The Diary of Anaïs Nin, Vol. 1: 1931-1934

The Diary of Ana s Nin Vol This celebrated volume begins when Nin is about to publish her first book and ends when she leaves Paris for New York Edited and with a Preface by Gunther tuhlmann Index

  • Title: The Diary of Anaïs Nin, Vol. 1: 1931-1934
  • Author: Anaïs Nin Gunther Stuhlmann
  • ISBN: 9780156260251
  • Page: 471
  • Format: Paperback
  • This celebrated volume begins when Nin is about to publish her first book and ends when she leaves Paris for New York Edited and with a Preface by Gunther tuhlmann Index.

    One thought on “The Diary of Anaïs Nin, Vol. 1: 1931-1934”

    1. What a diary! Definitely nothing like any diary I’ve ever read or written. Anais Nin is truly engaging. Each diary entry is so candid and shows her deeply introspective and artistic nature. For the most part I’d say nothing truly remarkable happens in the diary; yet Nin is the kind of person who could turn a normal, everyday event into something magical and profound. This is a woman who really lived, who really experienced life, who aimed to fully understand human relationships, both edifyin [...]

    2. Taste shmaste. She is real. A real woman, who lead a free life. The fashion of hating her is as lame as the knee-jerk love of Wilco. It is like putting on a pair of Ugg boots in the city. Though there is certainly plausible cause for doing so (snow), it is generally a blind and embarrassing act of striving. There are several more nuanced alternatives to her, yes. And certainly, there are legitimate reasons to dislike her (her appetite for such words as "ensorcellment" and "elixers" being among t [...]

    3. Annnnnnaaaaaaiiiiiiisssss (pronounce Anna!!-eeeeeees)Dear Anais,So far I have read Volumes 1 and 2 of your diary, Henry & June and that diminutive book of racy short stories, Little Birds. I ordered 11 more of your works online (used) and am compiling a library that will contain everything you've ever written, and then expand to include the books of authors you mention reading in your diary and/or befriended in life. I guess it's no secret - I love you Anais. Because of you I started writing [...]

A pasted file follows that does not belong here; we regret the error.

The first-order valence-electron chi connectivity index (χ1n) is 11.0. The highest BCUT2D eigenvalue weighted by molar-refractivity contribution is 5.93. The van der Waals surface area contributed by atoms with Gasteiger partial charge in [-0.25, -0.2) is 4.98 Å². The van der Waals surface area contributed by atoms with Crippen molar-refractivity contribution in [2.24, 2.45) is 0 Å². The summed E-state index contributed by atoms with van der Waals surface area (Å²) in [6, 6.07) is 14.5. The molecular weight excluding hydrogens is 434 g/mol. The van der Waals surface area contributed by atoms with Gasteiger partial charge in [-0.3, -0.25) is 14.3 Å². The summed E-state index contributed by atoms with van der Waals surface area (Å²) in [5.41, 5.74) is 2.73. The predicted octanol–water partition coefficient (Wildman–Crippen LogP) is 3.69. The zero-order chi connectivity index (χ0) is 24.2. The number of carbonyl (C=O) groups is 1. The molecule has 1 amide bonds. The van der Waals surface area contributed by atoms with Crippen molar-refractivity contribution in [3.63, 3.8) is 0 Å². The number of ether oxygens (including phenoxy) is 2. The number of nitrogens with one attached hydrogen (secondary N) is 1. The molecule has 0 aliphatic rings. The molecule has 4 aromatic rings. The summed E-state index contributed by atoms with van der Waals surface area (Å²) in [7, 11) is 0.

4. I have always believed in Andre Breton’s freedom, to write as one thinks, in the order and disorder in which one feels and thinks, to follow sensations and absurd correlations of events and images, to trust to the new realms they lead one into.I have always believed in a writer’s choice to write about the mundane affairs of life, and by so doing, turn it inward out, so that the reader sees the world through her mirror. After all, the greatest tool available to a biographer, are the letters o [...]

    5. I feel kind of cheated. I'm fascinated with Nin's writing and ideas. I'm interested in her work. I can forgive the solipsism of the diary, since it is, after all, a diary. But I read this collection of writing feeling like I was getting only half the story. Because of legal constraints, the book has been so heavily edited that it makes literally no mention of the man who was her husband for this entire period. Not only does it make for jarring reading (you find yourself reading a gutwrenching mi [...]

    6. I am not certain exactly what I found so compelling about this book but it sucked me right in. It is very dense but I could not put it down and breezed thru it in about a week. There were times when I wanted to yell at Anais to not be so full of herselfbut then I remember this is a journale's supposed to write her innermost secrets here. I will never think about journaling the same way again.Spring day: Walking home from the market with the weeks's greens tucked in my canvas bag I stopped by a y [...]